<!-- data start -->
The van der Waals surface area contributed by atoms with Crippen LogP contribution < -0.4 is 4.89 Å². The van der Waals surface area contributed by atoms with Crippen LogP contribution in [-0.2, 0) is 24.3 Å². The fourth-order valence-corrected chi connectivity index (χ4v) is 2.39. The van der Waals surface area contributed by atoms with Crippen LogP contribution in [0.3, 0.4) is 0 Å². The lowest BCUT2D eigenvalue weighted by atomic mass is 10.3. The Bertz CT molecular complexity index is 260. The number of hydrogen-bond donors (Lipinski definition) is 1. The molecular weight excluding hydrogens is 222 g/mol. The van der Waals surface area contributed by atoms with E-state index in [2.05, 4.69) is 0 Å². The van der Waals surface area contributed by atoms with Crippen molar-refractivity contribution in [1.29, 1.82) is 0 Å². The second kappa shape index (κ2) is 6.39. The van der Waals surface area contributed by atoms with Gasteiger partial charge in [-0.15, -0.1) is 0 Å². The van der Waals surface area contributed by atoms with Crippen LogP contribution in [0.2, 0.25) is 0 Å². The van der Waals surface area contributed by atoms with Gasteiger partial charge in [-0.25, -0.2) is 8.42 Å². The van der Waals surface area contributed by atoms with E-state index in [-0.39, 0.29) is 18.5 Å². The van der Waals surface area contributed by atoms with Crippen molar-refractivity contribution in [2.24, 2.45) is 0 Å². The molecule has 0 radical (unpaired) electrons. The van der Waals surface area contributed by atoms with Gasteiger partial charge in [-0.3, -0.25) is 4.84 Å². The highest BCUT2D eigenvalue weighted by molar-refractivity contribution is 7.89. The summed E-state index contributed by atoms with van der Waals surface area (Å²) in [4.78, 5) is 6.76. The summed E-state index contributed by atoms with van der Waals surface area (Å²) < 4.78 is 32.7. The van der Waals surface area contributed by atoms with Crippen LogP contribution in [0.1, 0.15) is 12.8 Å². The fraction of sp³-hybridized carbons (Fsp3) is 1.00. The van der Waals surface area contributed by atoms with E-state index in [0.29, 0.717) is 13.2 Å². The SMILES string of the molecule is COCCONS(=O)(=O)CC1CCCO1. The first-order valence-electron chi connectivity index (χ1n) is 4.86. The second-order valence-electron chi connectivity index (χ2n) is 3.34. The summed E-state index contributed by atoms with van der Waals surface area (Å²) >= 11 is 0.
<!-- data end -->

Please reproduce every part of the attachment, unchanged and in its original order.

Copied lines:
The van der Waals surface area contributed by atoms with Crippen LogP contribution < -0.4 is 4.89 Å². The van der Waals surface area contributed by atoms with Crippen LogP contribution in [-0.2, 0) is 24.3 Å². The fourth-order valence-corrected chi connectivity index (χ4v) is 2.39. The van der Waals surface area contributed by atoms with Crippen LogP contribution in [0.3, 0.4) is 0 Å². The lowest BCUT2D eigenvalue weighted by atomic mass is 10.3. The Bertz CT molecular complexity index is 260. The number of hydrogen-bond donors (Lipinski definition) is 1. The molecular weight excluding hydrogens is 222 g/mol. The van der Waals surface area contributed by atoms with E-state index in [2.05, 4.69) is 0 Å². The van der Waals surface area contributed by atoms with Crippen molar-refractivity contribution in [1.29, 1.82) is 0 Å². The second kappa shape index (κ2) is 6.39. The van der Waals surface area contributed by atoms with Gasteiger partial charge in [-0.15, -0.1) is 0 Å². The van der Waals surface area contributed by atoms with Crippen LogP contribution in [0.2, 0.25) is 0 Å². The van der Waals surface area contributed by atoms with Gasteiger partial charge in [-0.25, -0.2) is 8.42 Å². The van der Waals surface area contributed by atoms with E-state index in [-0.39, 0.29) is 18.5 Å². The van der Waals surface area contributed by atoms with Crippen molar-refractivity contribution in [2.24, 2.45) is 0 Å². The molecule has 0 radical (unpaired) electrons. The van der Waals surface area contributed by atoms with Gasteiger partial charge in [-0.3, -0.25) is 4.84 Å². The highest BCUT2D eigenvalue weighted by molar-refractivity contribution is 7.89. The summed E-state index contributed by atoms with van der Waals surface area (Å²) in [4.78, 5) is 6.76. The summed E-state index contributed by atoms with van der Waals surface area (Å²) < 4.78 is 32.7. The van der Waals surface area contributed by atoms with Crippen LogP contribution in [0.1, 0.15) is 12.8 Å². The fraction of sp³-hybridized carbons (Fsp3) is 1.00. The van der Waals surface area contributed by atoms with E-state index in [0.29, 0.717) is 13.2 Å². The SMILES string of the molecule is COCCONS(=O)(=O)CC1CCCO1. The first-order valence-electron chi connectivity index (χ1n) is 4.86. The second-order valence-electron chi connectivity index (χ2n) is 3.34. The summed E-state index contributed by atoms with van der Waals surface area (Å²) >= 11 is 0.